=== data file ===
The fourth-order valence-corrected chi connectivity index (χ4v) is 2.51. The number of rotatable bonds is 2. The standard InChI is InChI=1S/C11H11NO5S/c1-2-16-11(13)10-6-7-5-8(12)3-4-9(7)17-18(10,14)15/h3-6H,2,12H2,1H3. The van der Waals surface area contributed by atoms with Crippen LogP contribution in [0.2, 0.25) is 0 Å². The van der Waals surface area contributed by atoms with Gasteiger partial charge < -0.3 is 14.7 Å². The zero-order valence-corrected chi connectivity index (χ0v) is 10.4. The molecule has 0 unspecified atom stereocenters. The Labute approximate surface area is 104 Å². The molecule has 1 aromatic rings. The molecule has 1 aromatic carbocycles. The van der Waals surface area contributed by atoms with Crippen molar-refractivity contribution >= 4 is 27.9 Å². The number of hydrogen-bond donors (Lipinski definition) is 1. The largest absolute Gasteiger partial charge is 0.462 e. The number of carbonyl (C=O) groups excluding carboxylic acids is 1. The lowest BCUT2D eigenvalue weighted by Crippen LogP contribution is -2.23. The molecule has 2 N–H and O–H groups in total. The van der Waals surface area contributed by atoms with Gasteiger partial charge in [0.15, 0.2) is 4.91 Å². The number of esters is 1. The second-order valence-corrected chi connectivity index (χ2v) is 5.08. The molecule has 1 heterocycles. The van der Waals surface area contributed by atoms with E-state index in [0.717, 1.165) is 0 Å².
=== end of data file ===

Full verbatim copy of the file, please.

The fourth-order valence-corrected chi connectivity index (χ4v) is 2.51. The number of rotatable bonds is 2. The standard InChI is InChI=1S/C11H11NO5S/c1-2-16-11(13)10-6-7-5-8(12)3-4-9(7)17-18(10,14)15/h3-6H,2,12H2,1H3. The van der Waals surface area contributed by atoms with Crippen LogP contribution in [0.2, 0.25) is 0 Å². The van der Waals surface area contributed by atoms with Gasteiger partial charge < -0.3 is 14.7 Å². The zero-order valence-corrected chi connectivity index (χ0v) is 10.4. The molecule has 0 unspecified atom stereocenters. The Labute approximate surface area is 104 Å². The molecule has 1 aromatic rings. The molecule has 1 aromatic carbocycles. The van der Waals surface area contributed by atoms with Crippen molar-refractivity contribution >= 4 is 27.9 Å². The number of hydrogen-bond donors (Lipinski definition) is 1. The largest absolute Gasteiger partial charge is 0.462 e. The number of carbonyl (C=O) groups excluding carboxylic acids is 1. The lowest BCUT2D eigenvalue weighted by Crippen LogP contribution is -2.23. The molecule has 2 N–H and O–H groups in total. The van der Waals surface area contributed by atoms with Gasteiger partial charge in [0.15, 0.2) is 4.91 Å². The number of esters is 1. The second-order valence-corrected chi connectivity index (χ2v) is 5.08. The molecule has 1 heterocycles. The van der Waals surface area contributed by atoms with E-state index in [0.717, 1.165) is 0 Å².